The age demanded an image
Of its accelerated grimace,
Something for the modern stage,
Not, at any rate, an Attic grace;
Not, not certainly, the obscure reveries
Of the inward gaze;
Than the classics in paraphrase!
Laird writes explicitly “for the modern stage,” as we are soon to see, but his classical predecessors are always whispering in his ear, and they help to shape his second stanza in “New York ElastiCity,” which testifies to what he calls in another poem his liking for “radical formal shifts and tonal ambiguities”:
The valleys of glass & reset
stone have softer, smaller
forces pushing through them
with shopping bags like pollen
sacs attached to their bodies.
“Reset”: for just a second an intrusive imperative, à la Nabokov, that word transforms over the line-break into an adjective. The quarried stone, the valleys, and the honeybees overlay the metropolitan setting with images that might come from Virgil’s Georgics. The sense of urban anxiety vanishes:
Happiness is only a state
of utter absorption,
so why not take an island,
not large, & see the people
of the world live together there?
Why not “take an island” indeed? The nearest, underfoot, is a traffic island in a wide street, on another “island, / not large,” since we have not left Manhattan, a microcosm with pedestrians native to every part of the globe, but nonetheless the quasi-idyllic locus of the “happiness … of utter absorption”–which is the condition of the poet responsible for those metamorphoses back and forth of modern and ancient, urban and pastoral, large and small.
It strikes me that for an instant Laird’s traffic island might as well be that isolate, empty house in Elizabeth Bishop’s “The End of March,” another poem in which ambulation figures composition, her “crypto-dream-house,” an insular retreat, “set up on pilings” and “protected from spring tides by a palisade.” “I’d like to retire there and do nothing,” she dreams, “except read boring books, / and write down useless notes, talk to myself.”
“Utter absorption.” It leads Laird to “notice” things in the third stanza that lead him from his demi-pastoral back to “the people / of the world” and their “drama,” which he deftly produces and attends on the spot. His newly perceptive clerk infers the invisible hands of director and stage manager:
I notice first they put the brown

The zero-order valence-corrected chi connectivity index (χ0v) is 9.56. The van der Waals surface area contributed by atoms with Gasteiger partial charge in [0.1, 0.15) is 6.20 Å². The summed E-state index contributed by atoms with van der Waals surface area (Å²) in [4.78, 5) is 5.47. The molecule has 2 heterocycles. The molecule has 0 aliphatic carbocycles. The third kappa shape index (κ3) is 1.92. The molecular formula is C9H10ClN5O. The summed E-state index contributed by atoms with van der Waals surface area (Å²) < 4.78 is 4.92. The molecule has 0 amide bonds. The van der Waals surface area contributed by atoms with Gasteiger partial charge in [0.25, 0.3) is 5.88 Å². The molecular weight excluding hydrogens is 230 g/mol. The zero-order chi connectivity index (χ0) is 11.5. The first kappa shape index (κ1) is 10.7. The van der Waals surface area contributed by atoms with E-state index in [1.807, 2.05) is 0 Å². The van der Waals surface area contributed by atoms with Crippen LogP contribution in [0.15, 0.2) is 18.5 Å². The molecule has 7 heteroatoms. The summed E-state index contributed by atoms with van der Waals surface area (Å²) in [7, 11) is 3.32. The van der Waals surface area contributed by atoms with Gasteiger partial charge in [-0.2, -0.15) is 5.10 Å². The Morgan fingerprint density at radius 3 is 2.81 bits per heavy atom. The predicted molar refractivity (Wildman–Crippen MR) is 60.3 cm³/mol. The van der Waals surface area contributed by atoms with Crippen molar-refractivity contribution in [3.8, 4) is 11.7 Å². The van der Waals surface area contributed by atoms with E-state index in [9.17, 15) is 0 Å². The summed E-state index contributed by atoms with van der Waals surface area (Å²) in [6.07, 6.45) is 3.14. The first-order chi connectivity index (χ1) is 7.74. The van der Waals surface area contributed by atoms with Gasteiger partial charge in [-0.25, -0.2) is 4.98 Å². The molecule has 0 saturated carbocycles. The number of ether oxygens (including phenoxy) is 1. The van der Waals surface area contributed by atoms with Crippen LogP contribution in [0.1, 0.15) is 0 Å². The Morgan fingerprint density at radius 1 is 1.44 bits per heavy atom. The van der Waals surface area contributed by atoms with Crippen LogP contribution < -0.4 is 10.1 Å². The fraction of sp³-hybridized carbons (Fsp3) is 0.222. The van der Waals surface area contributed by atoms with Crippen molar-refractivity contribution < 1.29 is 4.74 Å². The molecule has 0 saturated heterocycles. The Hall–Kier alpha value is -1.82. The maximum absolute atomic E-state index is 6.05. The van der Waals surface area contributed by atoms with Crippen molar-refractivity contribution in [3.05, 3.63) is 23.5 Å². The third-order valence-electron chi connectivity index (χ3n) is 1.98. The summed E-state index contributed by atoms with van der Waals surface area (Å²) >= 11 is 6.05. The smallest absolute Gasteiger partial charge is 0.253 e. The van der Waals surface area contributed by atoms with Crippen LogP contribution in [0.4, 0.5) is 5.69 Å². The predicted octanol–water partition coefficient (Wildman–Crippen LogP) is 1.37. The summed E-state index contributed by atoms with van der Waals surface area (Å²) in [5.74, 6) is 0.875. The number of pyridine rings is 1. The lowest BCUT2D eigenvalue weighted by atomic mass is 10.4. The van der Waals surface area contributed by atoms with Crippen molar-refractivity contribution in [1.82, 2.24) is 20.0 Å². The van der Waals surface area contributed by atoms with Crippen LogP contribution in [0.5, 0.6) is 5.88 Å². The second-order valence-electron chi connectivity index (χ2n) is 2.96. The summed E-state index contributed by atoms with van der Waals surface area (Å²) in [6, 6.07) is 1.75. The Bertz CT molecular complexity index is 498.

people in brown shirts
and made them stand behind
the counter in Starbucks as
the customers are played by whites
& east Asian girls.
After the “barista” carefully designated Ahmed “calls out your name,” the sound of “jackhammers” and “a rising siren,” signaled by the earlier brute potential and red hand, overwhelm briefly the bucolic interlude and then give way—the build here is virtually musical—to a marvelous synthesis of the lyrical and the minatory, as it begins to rain:
the fat splatter of the first ripe drops
on the hot sidewalk, its hiss,
its consistence, its soft-shoe-shuffle–
the grid clearing & darkening
as the Atlantic rolls in.
Again one can feel the poem “gathering,” as it precipitates its conclusion. While that primeval “hiss” and the semantic resonance in “the first ripe drops” recall the original Fall, the “soft-shoe-shuffle” hints at the American history of a bloody revelation, portended by the “fat splatter” of those “drops.” All our hands are red. (The ampersands, unusual in this volume, can comport with such tight linguistic knots.) When your workshop session on poetic closes takes up the contemporary apocalypse, you might want to make this conclusion the cynosure. The last lines echo Arnold’s in “Dover Beach,” and if Laird’s union of delicate phrasing with impending catastrophe recalls the end of Bishop’s “The Armadillo,” his shrewdly appropriate diction conjures that of Lowell’s fiercer “For the Union Dead.”
While Laird expands the city’s boundaries to coincide with the world’s, he also renders scene and mode fungible. His poem is one of the “vehicles” that pauses and continues, and his verse makes its own “soft-shoe-shuffle.” The same self-generating capability informs “The Folding,” a work of breathtaking finesse. The sequence divides its focus between experiences he had with his mother when he was a child and experiences he has with his children. One activity in common is the cutting out with “safety scissors” (Laird makes us wonder whether any sharp edge could be safe in the context he conjures) of snowflakes from folded paper. The two times in the poet’s life dovetail, while the making of the snowflakes merges with the making of the poems. (There are four of them, each with its “symmetries” and uniqueness. Each has fourteen lines broken into two seven-line parts, but each has its own feathery rhyme scheme.)